The testimony of Caldwell established that she believed that documents were being concealed or otherwise hidden by the Appellees. On cross-examination, however, Caldwell did admit that certain documents, similar to those documents sought by the writ of replevin, had been moved by the Corporations from their office to the office occupied by Appellee Marcelle prior to his termination. The documents were moved to Appellee Marcelle's office while some remodeling was taking place at the Corporations' office.
Thereafter, the hearing ended for the day. When the hearing resumed the following day, the trial court, without entertaining further testimony on the matter, entered an order dissolving the writ. In entering the order, the trial court concluded that the counterclaim was unverified and filed without leave of court and, therefore, there was no verified petition pending upon which the writ could be issued.
On appeal, the Corporations contend that the trial court erred in dissolving the writ because: (1) the trial court refused to allow the Corporations an opportunity to present additional evidence to support the allegations contained in the alleged Verified Counterclaim; and (2) the facts alleged in their counterclaim, as well as the limited testimony presented at the hearing, provided a sufficient basis for issuance of the writ. Because we conclude that the writ was erroneously granted, we find that the trial court did not abuse its discretion in granting the Appellees' motion to dissolve. See Allstar Builders Corp., Inc. v. Zimmerman, 699 So.2d 257 (Fla. 3d DCA 1997) (“The trial court did not abuse its discretion in dissolving the writ.”). We, therefore, affirm the order under review.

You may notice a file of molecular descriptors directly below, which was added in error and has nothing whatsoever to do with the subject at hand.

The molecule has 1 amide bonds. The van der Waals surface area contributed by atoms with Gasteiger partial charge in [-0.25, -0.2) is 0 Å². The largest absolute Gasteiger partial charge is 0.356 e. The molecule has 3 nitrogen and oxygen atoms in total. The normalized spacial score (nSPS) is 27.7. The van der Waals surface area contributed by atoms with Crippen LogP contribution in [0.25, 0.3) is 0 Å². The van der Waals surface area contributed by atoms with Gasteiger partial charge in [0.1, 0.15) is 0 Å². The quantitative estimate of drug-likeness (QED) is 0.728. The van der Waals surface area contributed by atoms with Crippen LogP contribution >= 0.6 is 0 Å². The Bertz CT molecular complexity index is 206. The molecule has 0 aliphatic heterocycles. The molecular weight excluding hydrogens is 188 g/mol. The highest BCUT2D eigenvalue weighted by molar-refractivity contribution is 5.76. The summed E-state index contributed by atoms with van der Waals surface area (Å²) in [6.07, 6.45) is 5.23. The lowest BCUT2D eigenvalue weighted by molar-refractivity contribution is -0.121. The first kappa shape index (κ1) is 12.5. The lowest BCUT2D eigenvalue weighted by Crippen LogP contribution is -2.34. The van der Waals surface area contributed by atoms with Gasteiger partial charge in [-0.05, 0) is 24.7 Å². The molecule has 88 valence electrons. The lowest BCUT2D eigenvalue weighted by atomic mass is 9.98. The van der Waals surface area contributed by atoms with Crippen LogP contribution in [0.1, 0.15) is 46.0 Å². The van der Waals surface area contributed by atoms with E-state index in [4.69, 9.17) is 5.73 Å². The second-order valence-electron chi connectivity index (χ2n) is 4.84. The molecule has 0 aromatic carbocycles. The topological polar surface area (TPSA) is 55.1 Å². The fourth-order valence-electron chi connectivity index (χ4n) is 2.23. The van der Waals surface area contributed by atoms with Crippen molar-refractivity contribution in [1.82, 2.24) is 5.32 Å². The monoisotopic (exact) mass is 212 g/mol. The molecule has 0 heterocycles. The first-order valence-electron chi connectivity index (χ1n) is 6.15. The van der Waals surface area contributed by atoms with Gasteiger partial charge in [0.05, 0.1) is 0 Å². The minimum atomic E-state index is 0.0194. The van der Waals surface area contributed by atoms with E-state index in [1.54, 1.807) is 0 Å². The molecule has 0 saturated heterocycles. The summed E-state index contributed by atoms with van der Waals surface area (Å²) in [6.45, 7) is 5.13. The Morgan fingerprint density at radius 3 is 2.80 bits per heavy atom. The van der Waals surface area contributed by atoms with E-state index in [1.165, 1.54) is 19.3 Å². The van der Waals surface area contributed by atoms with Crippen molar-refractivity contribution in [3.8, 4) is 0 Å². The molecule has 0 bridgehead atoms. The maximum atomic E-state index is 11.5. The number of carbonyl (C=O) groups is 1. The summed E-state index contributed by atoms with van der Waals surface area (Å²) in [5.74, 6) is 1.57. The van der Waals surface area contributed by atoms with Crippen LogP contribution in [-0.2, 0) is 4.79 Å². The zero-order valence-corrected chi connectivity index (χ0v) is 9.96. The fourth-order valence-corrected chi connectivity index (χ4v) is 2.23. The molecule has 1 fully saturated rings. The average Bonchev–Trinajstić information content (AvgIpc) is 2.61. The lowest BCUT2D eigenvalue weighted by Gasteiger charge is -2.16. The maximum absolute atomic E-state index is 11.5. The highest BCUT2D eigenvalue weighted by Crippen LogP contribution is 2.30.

The provisions contained in section 78.068, Florida Statutes (1999) were enacted “in 1976 apparently to provide an additional creditor's remedy to the general revision of the law of replevin enacted in 1973 (Chapter 73-20, Laws of Florida, 1973).” Weigh Less for Life, Inc. v. Barnett Bank of Orange Park, 399 So.2d 88, 89 (Fla. 1st DCA 1981). Subsequent to the enactment of section 78.068, the courts became concerned with whether this statute violated the due process rights of those who suffered imposition of the writ by an adverse party who took possession of the property subject to the writ. This issue was addressed by the court in Gazil, Inc. v. Super Food Services, Inc., 356 So.2d 312 (Fla.1978), which applied the “totality test” enunciated in Mitchell v. W.T. Grant Co., 416 U.S. 600, 94 S.Ct. 1895, 40 L.Ed.2d 406 (1974) 1 to its assessment of whether section 78.068 adequately protected due process. In Mitchell, the United States Supreme Court examined a Louisiana statute which allowed a mortgage or lien holder to obtain a writ of sequestration to forestall waste or alienation of encumbered property on an ex parte application. The Court held that the statute comported with due process because, as a whole, the statute adequately protected the parties' interests. Id.